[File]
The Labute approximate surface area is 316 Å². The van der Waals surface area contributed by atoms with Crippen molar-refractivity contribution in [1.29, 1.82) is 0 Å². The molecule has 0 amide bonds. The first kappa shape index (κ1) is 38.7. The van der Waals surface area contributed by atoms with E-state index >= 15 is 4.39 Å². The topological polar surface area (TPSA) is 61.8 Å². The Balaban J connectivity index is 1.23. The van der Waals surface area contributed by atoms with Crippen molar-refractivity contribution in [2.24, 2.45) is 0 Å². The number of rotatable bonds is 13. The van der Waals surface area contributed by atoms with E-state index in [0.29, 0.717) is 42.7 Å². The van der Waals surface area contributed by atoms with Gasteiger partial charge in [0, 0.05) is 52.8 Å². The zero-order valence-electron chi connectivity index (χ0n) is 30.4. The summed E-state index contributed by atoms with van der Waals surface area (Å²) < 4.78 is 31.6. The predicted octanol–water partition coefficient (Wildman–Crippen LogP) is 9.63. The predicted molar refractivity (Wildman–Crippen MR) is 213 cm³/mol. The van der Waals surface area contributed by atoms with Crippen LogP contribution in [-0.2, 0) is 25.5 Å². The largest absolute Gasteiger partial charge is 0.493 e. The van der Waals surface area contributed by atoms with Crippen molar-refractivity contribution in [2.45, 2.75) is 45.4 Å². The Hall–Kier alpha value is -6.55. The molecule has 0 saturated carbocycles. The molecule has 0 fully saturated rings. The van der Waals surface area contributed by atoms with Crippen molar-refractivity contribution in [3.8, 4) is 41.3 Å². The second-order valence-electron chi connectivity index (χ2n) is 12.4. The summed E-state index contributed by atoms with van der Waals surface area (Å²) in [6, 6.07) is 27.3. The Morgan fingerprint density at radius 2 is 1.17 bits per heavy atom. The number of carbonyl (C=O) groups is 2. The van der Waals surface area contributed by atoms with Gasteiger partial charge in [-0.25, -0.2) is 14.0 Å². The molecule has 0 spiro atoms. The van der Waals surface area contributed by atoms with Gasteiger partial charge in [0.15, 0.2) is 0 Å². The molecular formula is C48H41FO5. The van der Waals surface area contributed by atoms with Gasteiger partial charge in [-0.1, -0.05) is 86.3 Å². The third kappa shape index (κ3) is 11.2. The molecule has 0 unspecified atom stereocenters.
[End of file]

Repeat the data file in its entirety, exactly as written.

The Labute approximate surface area is 316 Å². The van der Waals surface area contributed by atoms with Crippen molar-refractivity contribution in [1.29, 1.82) is 0 Å². The molecule has 0 amide bonds. The first kappa shape index (κ1) is 38.7. The van der Waals surface area contributed by atoms with E-state index >= 15 is 4.39 Å². The topological polar surface area (TPSA) is 61.8 Å². The Balaban J connectivity index is 1.23. The van der Waals surface area contributed by atoms with Crippen molar-refractivity contribution in [2.24, 2.45) is 0 Å². The number of rotatable bonds is 13. The van der Waals surface area contributed by atoms with E-state index in [0.29, 0.717) is 42.7 Å². The van der Waals surface area contributed by atoms with Gasteiger partial charge in [0, 0.05) is 52.8 Å². The zero-order valence-electron chi connectivity index (χ0n) is 30.4. The summed E-state index contributed by atoms with van der Waals surface area (Å²) < 4.78 is 31.6. The predicted octanol–water partition coefficient (Wildman–Crippen LogP) is 9.63. The predicted molar refractivity (Wildman–Crippen MR) is 213 cm³/mol. The van der Waals surface area contributed by atoms with Crippen LogP contribution in [-0.2, 0) is 25.5 Å². The largest absolute Gasteiger partial charge is 0.493 e. The van der Waals surface area contributed by atoms with Crippen molar-refractivity contribution in [2.45, 2.75) is 45.4 Å². The Hall–Kier alpha value is -6.55. The molecule has 0 saturated carbocycles. The molecule has 0 fully saturated rings. The van der Waals surface area contributed by atoms with Crippen molar-refractivity contribution in [3.8, 4) is 41.3 Å². The second-order valence-electron chi connectivity index (χ2n) is 12.4. The summed E-state index contributed by atoms with van der Waals surface area (Å²) in [6, 6.07) is 27.3. The Morgan fingerprint density at radius 2 is 1.17 bits per heavy atom. The number of carbonyl (C=O) groups is 2. The van der Waals surface area contributed by atoms with Gasteiger partial charge in [-0.25, -0.2) is 14.0 Å². The molecule has 0 spiro atoms. The van der Waals surface area contributed by atoms with Gasteiger partial charge in [0.15, 0.2) is 0 Å². The molecular formula is C48H41FO5. The van der Waals surface area contributed by atoms with Gasteiger partial charge in [-0.1, -0.05) is 86.3 Å². The third kappa shape index (κ3) is 11.2. The molecule has 0 unspecified atom stereocenters.